The county's recycling program has been affected by the economy .
County Mayor Mike Foster, during the commission meeting Monday night, said the contractor, who has been taking the county's recycled materials, has stopped for now, because it's no longer profitable for him." We have encouraged people to recycle and people were really adopting it and going on with it, but like everything else with the economy, the price of the stuff that's being recycled, especially cardboard, has gone down. It went from about $100 a ton to about $20 a ton. Plastic, proportionately went down. I was told today (Monday) that steel was back up to about six cents. It was a dime but went to a penny and a half. You wouldn't think it, but China is probably the world leader in recycling and what they do or don't do affects the price of cardboard, paper, plastics, and metal because they are the chief user of it."
"Right now, our contractor says he's losing too much money to continue it. We're trying to bale it and just break even on it with people from the landfill. Somebody said, just take it and dump it in the landfill, but I think that's being extremely deceptive if we tell someone we're going to recycle your stuff and then carry it over there and dump it. We're not going to do that. We're either going to tell people we're going to freeze this until we get the contractor back when the price goes up or we're going to work and try to get it baled, get it covered, and just leave it over there and store it until the price goes up to where we can afford to haul it. We're just going to play it by ear, minute by minute."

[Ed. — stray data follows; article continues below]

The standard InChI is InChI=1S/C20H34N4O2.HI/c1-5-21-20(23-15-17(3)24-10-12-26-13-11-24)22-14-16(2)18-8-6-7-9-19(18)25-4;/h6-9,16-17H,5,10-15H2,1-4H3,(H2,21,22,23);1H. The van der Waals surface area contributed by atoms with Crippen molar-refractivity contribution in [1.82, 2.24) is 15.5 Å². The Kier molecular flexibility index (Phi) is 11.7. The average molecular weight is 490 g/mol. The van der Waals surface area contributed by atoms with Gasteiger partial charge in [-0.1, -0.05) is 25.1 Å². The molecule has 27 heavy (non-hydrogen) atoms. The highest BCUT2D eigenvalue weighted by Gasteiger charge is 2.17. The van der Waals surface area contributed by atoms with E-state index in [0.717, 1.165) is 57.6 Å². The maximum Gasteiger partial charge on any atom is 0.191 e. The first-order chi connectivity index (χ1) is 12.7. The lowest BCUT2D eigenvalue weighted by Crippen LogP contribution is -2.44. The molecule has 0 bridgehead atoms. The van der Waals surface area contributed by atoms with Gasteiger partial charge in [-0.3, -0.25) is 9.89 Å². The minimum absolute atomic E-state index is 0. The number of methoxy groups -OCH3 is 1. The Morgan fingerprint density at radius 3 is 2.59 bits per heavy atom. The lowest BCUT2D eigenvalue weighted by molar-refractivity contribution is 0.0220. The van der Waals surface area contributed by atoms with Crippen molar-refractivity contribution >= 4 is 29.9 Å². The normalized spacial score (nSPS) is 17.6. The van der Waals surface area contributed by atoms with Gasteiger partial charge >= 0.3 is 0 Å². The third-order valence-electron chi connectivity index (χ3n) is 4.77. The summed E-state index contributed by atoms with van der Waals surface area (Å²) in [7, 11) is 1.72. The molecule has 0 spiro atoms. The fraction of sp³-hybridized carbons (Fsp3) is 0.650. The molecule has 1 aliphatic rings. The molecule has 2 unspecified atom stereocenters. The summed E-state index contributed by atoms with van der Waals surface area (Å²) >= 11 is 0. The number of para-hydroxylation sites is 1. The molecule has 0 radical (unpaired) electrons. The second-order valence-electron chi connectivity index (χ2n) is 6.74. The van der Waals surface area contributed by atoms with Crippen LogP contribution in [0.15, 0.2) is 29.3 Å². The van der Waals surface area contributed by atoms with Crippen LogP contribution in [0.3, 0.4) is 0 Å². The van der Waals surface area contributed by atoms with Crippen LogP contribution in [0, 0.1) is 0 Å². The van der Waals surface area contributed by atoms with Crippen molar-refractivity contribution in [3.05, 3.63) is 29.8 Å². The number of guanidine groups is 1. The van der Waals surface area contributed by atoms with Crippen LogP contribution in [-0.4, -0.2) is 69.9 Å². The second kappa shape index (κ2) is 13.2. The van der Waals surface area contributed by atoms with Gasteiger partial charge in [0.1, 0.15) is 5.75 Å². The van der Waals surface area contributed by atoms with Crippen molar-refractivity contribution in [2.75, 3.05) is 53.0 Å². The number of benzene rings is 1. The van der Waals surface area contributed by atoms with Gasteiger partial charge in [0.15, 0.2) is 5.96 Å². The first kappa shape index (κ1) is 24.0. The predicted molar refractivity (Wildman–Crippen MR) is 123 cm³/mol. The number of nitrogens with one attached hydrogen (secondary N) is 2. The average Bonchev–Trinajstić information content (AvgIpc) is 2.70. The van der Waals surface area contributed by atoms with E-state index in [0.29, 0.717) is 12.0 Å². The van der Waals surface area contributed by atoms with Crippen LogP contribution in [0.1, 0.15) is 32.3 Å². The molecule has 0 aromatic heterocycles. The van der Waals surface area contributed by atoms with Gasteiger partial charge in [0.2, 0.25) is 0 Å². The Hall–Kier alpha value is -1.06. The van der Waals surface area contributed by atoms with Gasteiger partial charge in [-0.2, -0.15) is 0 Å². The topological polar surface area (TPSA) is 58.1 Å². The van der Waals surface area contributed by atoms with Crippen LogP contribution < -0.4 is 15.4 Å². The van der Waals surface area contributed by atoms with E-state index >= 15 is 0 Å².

"We all want to do it. It's all a really good thing. But I understand the contractor. If he's losing $400 a load, then he's got to have a bigger truck and it's not working. It saves us about $35 to $40 a ton for every ton we keep out of there (landfill) so even if we break even on it, it's still saving us money. We've been hauling from both sides of Highway 56, Snow Hill, and Alexandria to the old landfill for him (contractor) and dumping it in the building and he was baling it. When it was working, it was working well, but as the price went down, the building has become full and we don't have anywhere to dump it. I've been getting calls because we're not dumping it, but I've told them at the landfill that under no circumstances would we take it over there and dump it and tell people we're recycling it because that's wrong."
Meanwhile, the county commission voted to spend $12,500 to purchase a used truck from Putnam County for the DeKalb County Volunteer Fire Department. The truck, equipped with a generator and lights, will replace a 1975 truck being used by the department for rescue and extrication services. The truck being purchased by the county has about 72,000 miles on it.
In other business, the county commission re-appointed members to the 911 board and staggered the terms. Current members Ron Rogers, Jerry Scott, Billy Adcock, and Marshall Ferrell will serve through October 31st, 2012 and current members Elmer Ellis, Jr., Wayne Cantrell, Steve White, and County Mayor Foster will serve through 2010.